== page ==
“We have seen in the past couple of years some of the incumbent networking vendors starting to adopt our model,” said Susan. He credits the company’s “huge success” at AT&T as a proof that “the model works. You can build networks like cloud at a very high scale and reliability and both lower network cost and accelerate service rollout.”

“Now it is not a matter of ‘if’ but of ‘when’ since incumbent vendors have more to lose over that transition,” he added. He believes that DriveNets will emerge a leader in the networking vendor space nonetheless, not least due to being able to invest in further development on the back of funding rounds like this one.

“We are investing in our current solution to ensure that we keep ahead of the market but also continue to add expected capabilities,” said Susan. He notes that the company was the first to support Broadcom’s latest chipset and more than triple the network capacity but also lead the transition to 400Gig. “In parallel, we are already investing in additional solution offerings that will provide additional value to our customers and expand our TAM,” he said.

“DriveNets has already made a big impact in the high-scale networking industry and its routing solutions are adopted by tier-1 operators for their quality and the innovation they enable,” said Aaron Mankovski, managing partner at Pitango, in a statement. “This investment will allow DriveNets to expand its footprint in the market and develop additional offerings.”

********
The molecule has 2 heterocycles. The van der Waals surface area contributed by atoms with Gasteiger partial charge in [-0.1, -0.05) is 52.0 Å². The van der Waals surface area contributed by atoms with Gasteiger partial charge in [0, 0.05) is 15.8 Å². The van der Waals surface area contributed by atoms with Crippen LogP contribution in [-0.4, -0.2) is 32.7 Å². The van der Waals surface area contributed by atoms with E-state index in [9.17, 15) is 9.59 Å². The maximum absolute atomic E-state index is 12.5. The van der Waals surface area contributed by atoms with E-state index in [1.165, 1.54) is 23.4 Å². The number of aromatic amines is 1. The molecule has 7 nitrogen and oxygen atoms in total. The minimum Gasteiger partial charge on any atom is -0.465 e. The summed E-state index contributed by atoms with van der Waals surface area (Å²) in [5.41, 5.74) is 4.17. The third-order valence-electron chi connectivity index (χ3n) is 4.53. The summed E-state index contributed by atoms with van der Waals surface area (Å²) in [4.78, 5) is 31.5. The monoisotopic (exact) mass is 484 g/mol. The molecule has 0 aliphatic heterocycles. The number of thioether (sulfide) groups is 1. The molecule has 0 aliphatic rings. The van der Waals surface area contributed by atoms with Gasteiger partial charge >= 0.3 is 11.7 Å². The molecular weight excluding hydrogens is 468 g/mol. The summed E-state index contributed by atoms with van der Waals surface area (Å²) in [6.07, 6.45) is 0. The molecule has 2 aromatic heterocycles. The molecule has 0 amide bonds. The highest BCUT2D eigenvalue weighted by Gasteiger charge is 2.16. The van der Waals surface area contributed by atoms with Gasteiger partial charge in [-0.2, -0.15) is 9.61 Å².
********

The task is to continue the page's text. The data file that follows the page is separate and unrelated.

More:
The biggest challenge is not technological, per se, but one of talent, “recruiting quality people to support our engineering efforts and our global expansion. At the end of the day, it is all about the people,” Susan explained. The company has been recruiting software engineers to fuel its growth.  DriveNets also recently announced the addition of three cloud and networking industry veterans to its leadership team.

However, there are still a lot of skeptics as LightCounting pointed out in this IEEE Techblog post.  LightCounting’s research indicates that “the overall Disaggregated Open Router (DOR) market remains incipient and unless proof of concept (PoC), testing and validation accelerate, volumes will take some time to materialize.”

About DriveNets:

DriveNets is a leader in cloud-native networking software and network disaggregation solutions. Founded in 2015 and based in Israel, DriveNets offers communications service providers (CSPs) and cloud providers a radical new way to build networks, substantially growing their profitability by changing their technological and economic models. DriveNets’ solution – Network Cloud – adapts the architectural model of cloud to telco-grade networking. Network Cloud is a cloud-native software that runs over a shared physical infrastructure of standard white-boxes, radically simplifying the network’s operations, offering telco-scale performance and elasticity at a much lower cost.

Learn more at